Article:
RIP Your HIPAA Rights Aren’t Buried With You

Mike Semel

By Mike Semel
Twitter: @SemelConsulting

Just because you die your medical information isn’t free for the taking. The HITECH Act of 2009 says that your HIPAA privacy rights continue for 50 years past your death, providing safeguards but also questions, confusion, and frustration.

Patients can designate who is authorized to get access to their medical records. Signing release forms is a common practice and often lists spouses, children, caregivers, and friends.

So who can get your medical records after you die? The HITECH Act authorizes your personal representative, the person authorized by you or the state to settle your estate. Why 50 years? According to the government, “this period of protection for decedent health information balances the privacy interests of surviving relatives and other individuals with a relationship to the decedent, with the need for archivists, biographers, historians, and others to access old or ancient records on deceased individuals for historical purposes.”


There are a few situations where your records can be released without the permission of your personal representative, who may not be known for a time after your death.

  1. To alert law enforcement to the death of the individual, when there is a suspicion that death resulted from criminal conduct;
  2. To coroners or medical examiners and funeral directors;
  3. For research that is solely on the protected health information of decedents;
  4. To organ procurement organizations or other entities engaged in the procurement, banking, or transplantation of cadaveric organs, eyes, or tissue for the purpose of facilitating organ, eye, or tissue donation and transplantation;
  5. To a family member, or other person who was involved in the individual’s health care or payment for care prior to the individual’s death, unless doing so is inconsistent with any prior expressed preference of the deceased individual that is known to the covered entity. This may include disclosures to spouses, parents, children, domestic partners, other relatives, or friends of the decedent, provided the information disclosed is limited to that which is relevant to the person’s involvement in the decedent’s care or payment for care.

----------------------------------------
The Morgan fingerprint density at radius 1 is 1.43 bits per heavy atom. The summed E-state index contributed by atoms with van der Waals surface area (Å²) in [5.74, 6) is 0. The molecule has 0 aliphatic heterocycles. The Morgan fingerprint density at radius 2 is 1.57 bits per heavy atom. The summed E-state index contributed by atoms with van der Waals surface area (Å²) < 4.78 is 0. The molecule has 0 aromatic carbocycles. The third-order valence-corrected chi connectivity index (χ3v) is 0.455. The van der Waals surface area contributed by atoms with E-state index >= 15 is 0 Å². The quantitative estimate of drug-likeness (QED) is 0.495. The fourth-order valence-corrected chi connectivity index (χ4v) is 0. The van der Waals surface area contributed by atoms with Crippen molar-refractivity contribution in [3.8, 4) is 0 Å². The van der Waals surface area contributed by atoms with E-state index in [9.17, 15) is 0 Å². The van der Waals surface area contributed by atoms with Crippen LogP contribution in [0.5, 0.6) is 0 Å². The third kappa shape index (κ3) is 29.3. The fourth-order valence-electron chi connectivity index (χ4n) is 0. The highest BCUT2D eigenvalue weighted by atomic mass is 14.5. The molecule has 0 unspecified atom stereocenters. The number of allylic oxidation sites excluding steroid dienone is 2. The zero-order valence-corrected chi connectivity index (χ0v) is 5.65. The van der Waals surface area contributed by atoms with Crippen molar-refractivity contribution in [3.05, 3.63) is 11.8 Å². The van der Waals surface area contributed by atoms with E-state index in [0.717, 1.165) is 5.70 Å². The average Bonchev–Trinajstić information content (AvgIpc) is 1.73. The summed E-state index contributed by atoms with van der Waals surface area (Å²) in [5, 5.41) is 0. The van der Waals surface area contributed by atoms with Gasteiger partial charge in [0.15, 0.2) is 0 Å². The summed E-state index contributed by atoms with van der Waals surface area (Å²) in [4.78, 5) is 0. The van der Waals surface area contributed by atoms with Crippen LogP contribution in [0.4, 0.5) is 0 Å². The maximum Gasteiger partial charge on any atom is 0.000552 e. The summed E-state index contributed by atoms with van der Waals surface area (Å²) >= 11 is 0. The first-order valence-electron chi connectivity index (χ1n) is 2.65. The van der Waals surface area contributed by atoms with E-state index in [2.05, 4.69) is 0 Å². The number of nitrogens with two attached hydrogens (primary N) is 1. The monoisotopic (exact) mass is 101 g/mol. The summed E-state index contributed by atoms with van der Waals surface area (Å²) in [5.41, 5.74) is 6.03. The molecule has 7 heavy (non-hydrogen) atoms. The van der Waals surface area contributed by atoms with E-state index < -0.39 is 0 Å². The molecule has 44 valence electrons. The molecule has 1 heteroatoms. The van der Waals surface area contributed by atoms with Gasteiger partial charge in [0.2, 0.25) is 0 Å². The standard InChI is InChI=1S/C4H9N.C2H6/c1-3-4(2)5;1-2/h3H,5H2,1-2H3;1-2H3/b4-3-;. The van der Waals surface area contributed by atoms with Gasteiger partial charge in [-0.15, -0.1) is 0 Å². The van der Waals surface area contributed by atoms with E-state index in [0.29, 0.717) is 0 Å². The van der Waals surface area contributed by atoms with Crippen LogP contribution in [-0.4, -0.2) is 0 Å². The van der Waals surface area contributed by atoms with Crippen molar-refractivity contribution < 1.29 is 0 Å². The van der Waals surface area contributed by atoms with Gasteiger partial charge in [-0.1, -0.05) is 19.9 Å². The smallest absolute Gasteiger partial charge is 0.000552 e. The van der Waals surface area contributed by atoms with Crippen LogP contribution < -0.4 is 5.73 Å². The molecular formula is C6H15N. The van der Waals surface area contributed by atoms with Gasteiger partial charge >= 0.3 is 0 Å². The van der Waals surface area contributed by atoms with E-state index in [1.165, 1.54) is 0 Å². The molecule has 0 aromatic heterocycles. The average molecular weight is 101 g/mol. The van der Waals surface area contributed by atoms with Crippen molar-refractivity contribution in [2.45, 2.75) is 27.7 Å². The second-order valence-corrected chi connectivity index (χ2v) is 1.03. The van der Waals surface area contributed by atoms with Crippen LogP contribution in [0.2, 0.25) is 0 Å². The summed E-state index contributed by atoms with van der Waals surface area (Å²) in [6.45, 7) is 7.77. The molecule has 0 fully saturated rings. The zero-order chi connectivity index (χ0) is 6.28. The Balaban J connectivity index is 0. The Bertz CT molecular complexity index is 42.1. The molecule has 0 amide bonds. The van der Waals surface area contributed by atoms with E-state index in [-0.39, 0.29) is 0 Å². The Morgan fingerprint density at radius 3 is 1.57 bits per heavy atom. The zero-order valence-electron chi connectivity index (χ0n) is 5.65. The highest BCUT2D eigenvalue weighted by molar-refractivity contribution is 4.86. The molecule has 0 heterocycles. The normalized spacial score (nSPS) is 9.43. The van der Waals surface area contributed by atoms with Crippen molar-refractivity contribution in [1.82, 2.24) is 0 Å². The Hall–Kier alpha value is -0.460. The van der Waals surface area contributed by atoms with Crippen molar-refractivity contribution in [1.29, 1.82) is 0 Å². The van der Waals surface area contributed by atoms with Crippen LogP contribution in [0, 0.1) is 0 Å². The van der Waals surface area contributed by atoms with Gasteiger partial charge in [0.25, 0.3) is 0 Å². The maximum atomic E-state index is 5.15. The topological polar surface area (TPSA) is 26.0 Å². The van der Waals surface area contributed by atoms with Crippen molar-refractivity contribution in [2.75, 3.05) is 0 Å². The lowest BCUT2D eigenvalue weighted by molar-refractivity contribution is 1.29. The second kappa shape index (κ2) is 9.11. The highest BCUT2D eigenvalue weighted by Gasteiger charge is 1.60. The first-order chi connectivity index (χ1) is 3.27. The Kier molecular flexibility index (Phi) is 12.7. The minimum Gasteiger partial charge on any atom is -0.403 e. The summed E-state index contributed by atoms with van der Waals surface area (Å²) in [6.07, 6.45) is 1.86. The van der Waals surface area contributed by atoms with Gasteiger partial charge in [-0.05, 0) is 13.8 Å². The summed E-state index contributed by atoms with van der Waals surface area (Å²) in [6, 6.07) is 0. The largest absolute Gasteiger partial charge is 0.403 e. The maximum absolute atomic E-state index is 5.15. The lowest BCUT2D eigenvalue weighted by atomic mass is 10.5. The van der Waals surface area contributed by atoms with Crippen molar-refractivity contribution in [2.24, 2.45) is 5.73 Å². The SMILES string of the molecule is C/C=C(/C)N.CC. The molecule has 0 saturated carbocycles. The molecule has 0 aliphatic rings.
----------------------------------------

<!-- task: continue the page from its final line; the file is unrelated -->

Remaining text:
Be Careful

Recently HHS issued guidance that legally-married same sex couples are entitled to the same rights as heterosexual married couples, even if the state they are in does not recognize same-sex marriage.

State laws may add further protections to the information if it relates to HIV/AIDS, substance abuse, or mental health care.

In our era of divorces, re-marriages, cohabitation, step-parents/step-children, and lawsuits, issues sometimes arise when there is conflict with a family member’s spouse or partner. Several of these situations have grabbed headlines when families were fighting over their loved one’s remains, and when allegations were made about whether ‘Mom’ or ‘Dad’ received proper health care prior to death. Your role in your organization may put you in the middle of an ugly family dispute when someone demands medical records.

When to Get Leagal Advice

Reading the general guidance may not answer questions specific to your situation.

Also, don’t assume you have to immediately comply with a subpoena from an attorney, which does not carry the legal weight of a court order signed by a judge. Don’t be intimidated by a subpoena; make sure providing the requested information doesn’t violate your patient’s rights under HIPAA, even if they have passed on.

If you aren’t absolutely sure what to do, consult an attorney familiar with HIPAA and any applicable state laws. Always consult a qualified HIPAA attorney when you receive a subpoena for medical records.

For more information go to OCR privacy pages.

AHIMA (the American Health Information Management Association) provides good guidance on deceased patient medical records:

This article was originally published on Semel Consulting and is republished here with permission.